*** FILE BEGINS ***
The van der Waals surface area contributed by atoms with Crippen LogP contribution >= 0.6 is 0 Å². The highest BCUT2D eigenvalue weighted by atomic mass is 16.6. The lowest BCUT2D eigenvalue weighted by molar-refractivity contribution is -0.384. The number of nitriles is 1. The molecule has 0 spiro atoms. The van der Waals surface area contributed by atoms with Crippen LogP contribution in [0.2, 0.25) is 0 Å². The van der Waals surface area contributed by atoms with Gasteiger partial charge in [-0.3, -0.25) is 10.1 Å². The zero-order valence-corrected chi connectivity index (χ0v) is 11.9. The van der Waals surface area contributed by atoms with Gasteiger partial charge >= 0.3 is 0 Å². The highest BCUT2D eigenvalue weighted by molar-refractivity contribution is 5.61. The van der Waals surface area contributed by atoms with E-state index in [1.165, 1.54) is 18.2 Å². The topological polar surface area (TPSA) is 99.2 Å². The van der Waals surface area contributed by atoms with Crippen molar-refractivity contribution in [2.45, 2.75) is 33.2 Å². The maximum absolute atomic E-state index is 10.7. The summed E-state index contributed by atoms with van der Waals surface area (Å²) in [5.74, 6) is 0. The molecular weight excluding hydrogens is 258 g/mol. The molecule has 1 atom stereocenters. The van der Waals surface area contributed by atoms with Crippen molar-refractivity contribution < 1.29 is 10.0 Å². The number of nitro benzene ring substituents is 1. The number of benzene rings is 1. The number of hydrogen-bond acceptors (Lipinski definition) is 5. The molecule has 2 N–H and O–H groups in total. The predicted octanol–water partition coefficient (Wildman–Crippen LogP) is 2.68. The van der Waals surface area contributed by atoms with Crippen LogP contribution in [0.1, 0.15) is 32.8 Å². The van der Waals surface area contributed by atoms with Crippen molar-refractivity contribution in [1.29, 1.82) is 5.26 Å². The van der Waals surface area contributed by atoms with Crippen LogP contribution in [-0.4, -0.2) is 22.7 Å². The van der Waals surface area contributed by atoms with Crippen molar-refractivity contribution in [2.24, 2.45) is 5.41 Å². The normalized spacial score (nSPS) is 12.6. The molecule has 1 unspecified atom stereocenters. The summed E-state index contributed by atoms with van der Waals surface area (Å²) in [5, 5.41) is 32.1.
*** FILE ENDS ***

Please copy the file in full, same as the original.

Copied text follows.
The van der Waals surface area contributed by atoms with Crippen LogP contribution >= 0.6 is 0 Å². The highest BCUT2D eigenvalue weighted by atomic mass is 16.6. The lowest BCUT2D eigenvalue weighted by molar-refractivity contribution is -0.384. The number of nitriles is 1. The molecule has 0 spiro atoms. The van der Waals surface area contributed by atoms with Crippen LogP contribution in [0.2, 0.25) is 0 Å². The van der Waals surface area contributed by atoms with Gasteiger partial charge in [-0.3, -0.25) is 10.1 Å². The zero-order valence-corrected chi connectivity index (χ0v) is 11.9. The van der Waals surface area contributed by atoms with Gasteiger partial charge >= 0.3 is 0 Å². The highest BCUT2D eigenvalue weighted by molar-refractivity contribution is 5.61. The van der Waals surface area contributed by atoms with E-state index in [1.165, 1.54) is 18.2 Å². The topological polar surface area (TPSA) is 99.2 Å². The van der Waals surface area contributed by atoms with Crippen molar-refractivity contribution in [2.45, 2.75) is 33.2 Å². The maximum absolute atomic E-state index is 10.7. The summed E-state index contributed by atoms with van der Waals surface area (Å²) in [5.74, 6) is 0. The molecular weight excluding hydrogens is 258 g/mol. The molecule has 1 atom stereocenters. The van der Waals surface area contributed by atoms with Crippen molar-refractivity contribution < 1.29 is 10.0 Å². The number of nitro benzene ring substituents is 1. The number of benzene rings is 1. The number of hydrogen-bond acceptors (Lipinski definition) is 5. The molecule has 2 N–H and O–H groups in total. The predicted octanol–water partition coefficient (Wildman–Crippen LogP) is 2.68. The van der Waals surface area contributed by atoms with Crippen LogP contribution in [0.1, 0.15) is 32.8 Å². The van der Waals surface area contributed by atoms with Crippen molar-refractivity contribution in [1.29, 1.82) is 5.26 Å². The van der Waals surface area contributed by atoms with Crippen LogP contribution in [-0.4, -0.2) is 22.7 Å². The van der Waals surface area contributed by atoms with Crippen molar-refractivity contribution in [2.24, 2.45) is 5.41 Å². The normalized spacial score (nSPS) is 12.6. The molecule has 1 unspecified atom stereocenters. The summed E-state index contributed by atoms with van der Waals surface area (Å²) in [5, 5.41) is 32.1.